Wednesday, October 3, 2012

Review: A Damsel in Distress

Original Publication Date:  1919

Genre:  Humor, Romance

Topics:  England, Mistaken Identity, Comedy of Manners

Review:  PG Wodehouse is most famous for his Jeeves & Wooster stories, but those are not the only books he ever wrote!  He also wrote other books with light humor and bumbling aristocrats and very capable butlers that did not star either Jeeves or Wooster.  A Damsel in Distress is one of those books.

George Bevan is bored of life - what more is there for him to do when he's a brilliantly rich and successful music composer before age 30?  He's lonely, but all the women he knows are (of course) dull, and he is completely over women.

And then one day, he's in a taxicab and a beautiful woman breathlessly jumps in and asks him to hide her.  He realizes that perhaps he's not completely over women, agrees to help her, and after knocking a chubby man's hat off and causing a scene in the middle of London, he saves her and then loses sight of her without learning her name.

But Bevan is an intrepid man, and he learns that he has fallen in love with Lady Maud Marshmoreton.  He tracks her down to a rural hamlet, and then there's a lot of mistaken identities, and finally, everything works out just as it should.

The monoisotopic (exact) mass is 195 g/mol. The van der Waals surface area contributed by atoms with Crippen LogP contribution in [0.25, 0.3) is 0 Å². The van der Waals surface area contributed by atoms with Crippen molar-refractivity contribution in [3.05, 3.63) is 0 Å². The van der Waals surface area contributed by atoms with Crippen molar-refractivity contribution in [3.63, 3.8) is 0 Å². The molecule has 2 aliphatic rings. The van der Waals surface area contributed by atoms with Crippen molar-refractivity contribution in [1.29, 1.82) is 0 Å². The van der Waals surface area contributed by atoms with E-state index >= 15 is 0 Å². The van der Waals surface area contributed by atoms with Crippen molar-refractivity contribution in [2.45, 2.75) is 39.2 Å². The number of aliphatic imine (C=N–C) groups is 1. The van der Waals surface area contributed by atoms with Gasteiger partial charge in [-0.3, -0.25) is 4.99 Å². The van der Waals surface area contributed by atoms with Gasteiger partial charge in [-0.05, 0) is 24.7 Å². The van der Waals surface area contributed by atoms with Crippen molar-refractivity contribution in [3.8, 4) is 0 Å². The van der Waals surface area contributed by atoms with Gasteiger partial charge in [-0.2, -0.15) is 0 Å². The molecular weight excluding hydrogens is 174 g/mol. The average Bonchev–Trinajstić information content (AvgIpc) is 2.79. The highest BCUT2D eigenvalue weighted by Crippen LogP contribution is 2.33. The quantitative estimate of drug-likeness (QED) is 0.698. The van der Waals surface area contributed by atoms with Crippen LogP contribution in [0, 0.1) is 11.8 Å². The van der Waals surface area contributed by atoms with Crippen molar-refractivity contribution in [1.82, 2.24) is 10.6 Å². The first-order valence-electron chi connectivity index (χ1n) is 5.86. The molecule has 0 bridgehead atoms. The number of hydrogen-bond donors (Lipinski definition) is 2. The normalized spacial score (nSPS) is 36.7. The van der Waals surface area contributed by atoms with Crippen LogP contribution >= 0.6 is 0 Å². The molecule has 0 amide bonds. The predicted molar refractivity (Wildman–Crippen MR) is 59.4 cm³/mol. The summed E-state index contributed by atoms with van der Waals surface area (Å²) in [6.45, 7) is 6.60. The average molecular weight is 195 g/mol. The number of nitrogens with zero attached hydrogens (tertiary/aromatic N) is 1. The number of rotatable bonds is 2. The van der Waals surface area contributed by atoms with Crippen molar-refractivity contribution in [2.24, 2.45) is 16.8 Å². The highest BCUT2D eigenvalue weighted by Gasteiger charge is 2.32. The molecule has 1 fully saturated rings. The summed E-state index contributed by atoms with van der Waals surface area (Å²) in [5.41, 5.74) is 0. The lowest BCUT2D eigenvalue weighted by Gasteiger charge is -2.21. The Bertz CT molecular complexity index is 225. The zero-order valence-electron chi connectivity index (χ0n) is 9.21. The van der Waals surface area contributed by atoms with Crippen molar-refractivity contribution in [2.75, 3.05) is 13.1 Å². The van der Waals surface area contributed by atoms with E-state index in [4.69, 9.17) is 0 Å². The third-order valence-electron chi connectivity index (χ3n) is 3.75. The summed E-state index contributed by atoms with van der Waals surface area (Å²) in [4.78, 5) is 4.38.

This book was fun to read, but it wasn't quite as snortingly, laugh-out-loud funny as many of Wodehouse's other books.  Wodehouse is great at comedic scenes, but not (in my opinion) that great at creating particularly differentiated or memorable characters.  You read one of his books, greatly enjoy it, and then promptly forget the details of it.  But that's what makes them so easy to read over and over, I think.

This book, though, was a bit light on the situational comedy.  It was there, of course - there were scenes that were funny.  But George Bevan was also quite moody some of the time, and it seemed like the characters weren't quite as happy and funny as they could have been, and that dampened my enjoyment somewhat.  It's all very good to laugh at bumbling aristocrats when they are happy and good-natured, but when they are sad and feel trod upon, it's not nearly as fun.  And George Bevan was just too perfect.  Wooster is great because he's really well-meaning but cant really do much of anything right.  Whereas Bevan does pretty much everything right, and is pretty dull because of it.  I much prefer Wooster and all the tongue-in-cheek humor that spills from the pages of those books.

This is an entertaining book, and probably perfect for a flight or a day at the beach or when you're in the mood for a rom-com, but just can't commit to Meg Ryan.  It's light and fun, but just not as fun as you may expect from Wodehouse.